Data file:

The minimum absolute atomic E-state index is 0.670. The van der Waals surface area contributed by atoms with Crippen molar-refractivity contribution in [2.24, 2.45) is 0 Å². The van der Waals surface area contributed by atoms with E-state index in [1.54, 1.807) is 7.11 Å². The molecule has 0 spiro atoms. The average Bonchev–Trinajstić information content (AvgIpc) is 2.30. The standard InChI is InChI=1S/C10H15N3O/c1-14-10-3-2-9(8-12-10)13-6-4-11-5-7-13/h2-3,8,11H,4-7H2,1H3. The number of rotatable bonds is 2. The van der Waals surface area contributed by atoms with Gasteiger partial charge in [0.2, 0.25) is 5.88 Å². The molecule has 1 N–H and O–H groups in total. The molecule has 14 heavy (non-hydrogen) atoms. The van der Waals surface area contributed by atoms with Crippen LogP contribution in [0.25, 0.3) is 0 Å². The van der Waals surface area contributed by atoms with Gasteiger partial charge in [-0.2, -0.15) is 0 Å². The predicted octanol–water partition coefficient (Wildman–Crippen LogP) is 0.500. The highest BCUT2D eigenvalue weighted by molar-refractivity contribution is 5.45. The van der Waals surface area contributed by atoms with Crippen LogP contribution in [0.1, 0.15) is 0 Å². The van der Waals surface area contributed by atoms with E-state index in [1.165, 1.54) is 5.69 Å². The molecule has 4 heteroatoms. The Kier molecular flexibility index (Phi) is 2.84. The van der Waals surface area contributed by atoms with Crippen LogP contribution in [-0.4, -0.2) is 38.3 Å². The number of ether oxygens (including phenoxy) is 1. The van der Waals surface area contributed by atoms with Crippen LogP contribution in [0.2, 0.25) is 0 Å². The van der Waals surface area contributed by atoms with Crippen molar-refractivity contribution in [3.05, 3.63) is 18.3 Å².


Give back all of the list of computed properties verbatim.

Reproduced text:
The minimum absolute atomic E-state index is 0.670. The van der Waals surface area contributed by atoms with Crippen molar-refractivity contribution in [2.24, 2.45) is 0 Å². The van der Waals surface area contributed by atoms with E-state index in [1.54, 1.807) is 7.11 Å². The molecule has 0 spiro atoms. The average Bonchev–Trinajstić information content (AvgIpc) is 2.30. The standard InChI is InChI=1S/C10H15N3O/c1-14-10-3-2-9(8-12-10)13-6-4-11-5-7-13/h2-3,8,11H,4-7H2,1H3. The number of rotatable bonds is 2. The van der Waals surface area contributed by atoms with Gasteiger partial charge in [0.2, 0.25) is 5.88 Å². The molecule has 1 N–H and O–H groups in total. The molecule has 14 heavy (non-hydrogen) atoms. The van der Waals surface area contributed by atoms with Crippen LogP contribution in [0.25, 0.3) is 0 Å². The van der Waals surface area contributed by atoms with Gasteiger partial charge in [-0.2, -0.15) is 0 Å². The predicted octanol–water partition coefficient (Wildman–Crippen LogP) is 0.500. The highest BCUT2D eigenvalue weighted by molar-refractivity contribution is 5.45. The van der Waals surface area contributed by atoms with Crippen LogP contribution in [0.1, 0.15) is 0 Å². The van der Waals surface area contributed by atoms with E-state index in [1.165, 1.54) is 5.69 Å². The molecule has 4 heteroatoms. The Kier molecular flexibility index (Phi) is 2.84. The van der Waals surface area contributed by atoms with Crippen LogP contribution in [-0.4, -0.2) is 38.3 Å². The number of ether oxygens (including phenoxy) is 1. The van der Waals surface area contributed by atoms with Crippen LogP contribution in [0.2, 0.25) is 0 Å². The van der Waals surface area contributed by atoms with Crippen molar-refractivity contribution in [3.05, 3.63) is 18.3 Å².